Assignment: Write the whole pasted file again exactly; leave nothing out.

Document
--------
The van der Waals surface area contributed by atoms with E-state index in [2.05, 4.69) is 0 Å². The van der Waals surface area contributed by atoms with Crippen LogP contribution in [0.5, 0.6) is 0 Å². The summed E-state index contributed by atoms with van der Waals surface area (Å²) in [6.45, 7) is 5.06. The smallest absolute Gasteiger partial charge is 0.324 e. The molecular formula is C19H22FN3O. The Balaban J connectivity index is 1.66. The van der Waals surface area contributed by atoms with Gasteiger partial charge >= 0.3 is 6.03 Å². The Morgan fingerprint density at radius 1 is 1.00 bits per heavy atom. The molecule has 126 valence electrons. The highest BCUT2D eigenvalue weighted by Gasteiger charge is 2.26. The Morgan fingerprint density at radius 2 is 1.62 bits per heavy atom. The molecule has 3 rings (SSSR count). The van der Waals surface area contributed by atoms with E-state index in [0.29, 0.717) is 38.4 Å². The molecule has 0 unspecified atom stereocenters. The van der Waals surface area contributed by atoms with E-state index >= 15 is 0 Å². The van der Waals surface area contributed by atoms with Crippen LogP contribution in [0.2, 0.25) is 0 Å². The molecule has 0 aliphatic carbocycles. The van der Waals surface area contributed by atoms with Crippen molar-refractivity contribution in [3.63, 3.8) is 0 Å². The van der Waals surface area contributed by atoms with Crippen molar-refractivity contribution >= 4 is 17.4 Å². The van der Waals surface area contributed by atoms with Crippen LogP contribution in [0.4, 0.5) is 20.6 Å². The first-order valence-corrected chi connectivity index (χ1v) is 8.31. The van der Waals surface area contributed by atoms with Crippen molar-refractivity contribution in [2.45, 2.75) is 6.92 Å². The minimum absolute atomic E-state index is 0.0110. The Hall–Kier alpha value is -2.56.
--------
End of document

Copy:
The van der Waals surface area contributed by atoms with E-state index in [2.05, 4.69) is 0 Å². The van der Waals surface area contributed by atoms with Crippen LogP contribution in [0.5, 0.6) is 0 Å². The summed E-state index contributed by atoms with van der Waals surface area (Å²) in [6.45, 7) is 5.06. The smallest absolute Gasteiger partial charge is 0.324 e. The molecular formula is C19H22FN3O. The Balaban J connectivity index is 1.66. The van der Waals surface area contributed by atoms with Gasteiger partial charge >= 0.3 is 6.03 Å². The Morgan fingerprint density at radius 1 is 1.00 bits per heavy atom. The molecule has 126 valence electrons. The highest BCUT2D eigenvalue weighted by Gasteiger charge is 2.26. The Morgan fingerprint density at radius 2 is 1.62 bits per heavy atom. The molecule has 3 rings (SSSR count). The van der Waals surface area contributed by atoms with E-state index in [0.29, 0.717) is 38.4 Å². The molecule has 0 unspecified atom stereocenters. The van der Waals surface area contributed by atoms with E-state index >= 15 is 0 Å². The van der Waals surface area contributed by atoms with Crippen LogP contribution in [0.2, 0.25) is 0 Å². The molecule has 0 aliphatic carbocycles. The van der Waals surface area contributed by atoms with Crippen molar-refractivity contribution in [3.63, 3.8) is 0 Å². The van der Waals surface area contributed by atoms with Crippen molar-refractivity contribution >= 4 is 17.4 Å². The van der Waals surface area contributed by atoms with Crippen LogP contribution in [0.4, 0.5) is 20.6 Å². The first-order valence-corrected chi connectivity index (χ1v) is 8.31. The van der Waals surface area contributed by atoms with Crippen molar-refractivity contribution in [2.45, 2.75) is 6.92 Å². The minimum absolute atomic E-state index is 0.0110. The Hall–Kier alpha value is -2.56.